Analysis: Could Jacinda Ardern be destined for the United Nations, and what are her chances?

ANALYSIS: It's barely 24 hours since the Prime Minister shocked the country by announcing her resignation, but speculation is already mounting as to Jacinda Ardern's next move with some suggesting it could be to the United Nations in New York.

Officially, Ardern has no role to go to and may well take a considerable break after what even opposition supporters will admit has been a grueling premiership that included both the Christchurch massacre and the White Island eruption.

There is little doubt a case could be made for Ardern to follow in the footsteps of Helen Clark and look for a leadership position at the UN, the international body headquartered minutes from the landmark Grand Central Station in midtown New York. 

Ardern's ability to navigate through crises while maintaining popularity could be a valuable asset to the UN.

CNN's UN reporter Richard Roth suggests Ardern has the credentials for the top job.

"Any government leader who has held the reins of power, especially at the top, all of that has to be a benefit to any candidacy to be the UN Secretary-General," he said.

Clark led the UN's development programme for eight years, but her bid to become Secretary-General failed in 2016 when three of the permanent members of the Security Council voted against her - effectively vetoing her selection.

Roth can see Ardern facing similar challenges to what Clark encountered, with the added difficulties presented by Russia and China's role on the UN Security Council.

"[The UN] have a very hard time of course at picking a woman, we've never had a woman in the 77 year history of the UN, so that could be a tough road," Roth added. "It all comes down to the big five permanent members of the UN Security Council, if one of them objects there is no chance for her. I do not know her current state of relations with Russia or China."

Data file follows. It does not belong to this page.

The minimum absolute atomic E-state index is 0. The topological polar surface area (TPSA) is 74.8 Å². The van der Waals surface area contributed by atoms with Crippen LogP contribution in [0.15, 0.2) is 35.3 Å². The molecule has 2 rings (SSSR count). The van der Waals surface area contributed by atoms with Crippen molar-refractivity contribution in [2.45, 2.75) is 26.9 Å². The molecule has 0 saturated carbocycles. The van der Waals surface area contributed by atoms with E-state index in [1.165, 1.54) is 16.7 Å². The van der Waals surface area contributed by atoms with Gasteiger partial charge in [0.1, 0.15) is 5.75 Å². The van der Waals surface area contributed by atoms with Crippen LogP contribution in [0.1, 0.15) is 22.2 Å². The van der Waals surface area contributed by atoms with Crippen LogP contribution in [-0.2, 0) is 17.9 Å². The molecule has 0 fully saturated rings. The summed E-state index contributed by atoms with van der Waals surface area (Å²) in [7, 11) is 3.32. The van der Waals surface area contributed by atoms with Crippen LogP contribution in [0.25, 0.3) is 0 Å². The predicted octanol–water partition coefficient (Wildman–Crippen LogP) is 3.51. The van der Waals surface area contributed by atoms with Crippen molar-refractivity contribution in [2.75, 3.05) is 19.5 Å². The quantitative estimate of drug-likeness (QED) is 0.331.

If Secretary-General isn't for Ardern, Roth suggested she could be suited to another powerful role at the UN - or even in an ambassadorial role for New Zealand.

Ardern's relationship with current UN Secretary-General Antonio Guterres is a positive one that has seemed to develop during their respective terms in office, and may help her chances if she wanted to secure a major role. Guterres jetted to New Zealand after the mosque attack, and Ardern met with him on two occasions last year.

Jacinda Ardern and Guterres.
Jacinda Ardern and Guterres. Photo credit: File

Ardern is seen generally as a popular figure in the US and her resignation has seen many powerful figures including the President wish her well via Twitter. The UN "women" account, with 2.2 million followers, also paid tribute to Ardern's role on the world stage.

It could be months or years before Ardern decides what comes next. As she pointed out on Thursday, she has Neve's first day of school coming up and a wedding to plan, so right now family life in New Zealand might seem more enticing than the hustle and bustle of New York City.

But when you consider the respect Ardern seemingly has from the international community it's likely that, if she wanted a job at the UN in New York or elsewhere on the world stage, it could be hers for the taking.

Mitch McCann is Newshub's US correspondent.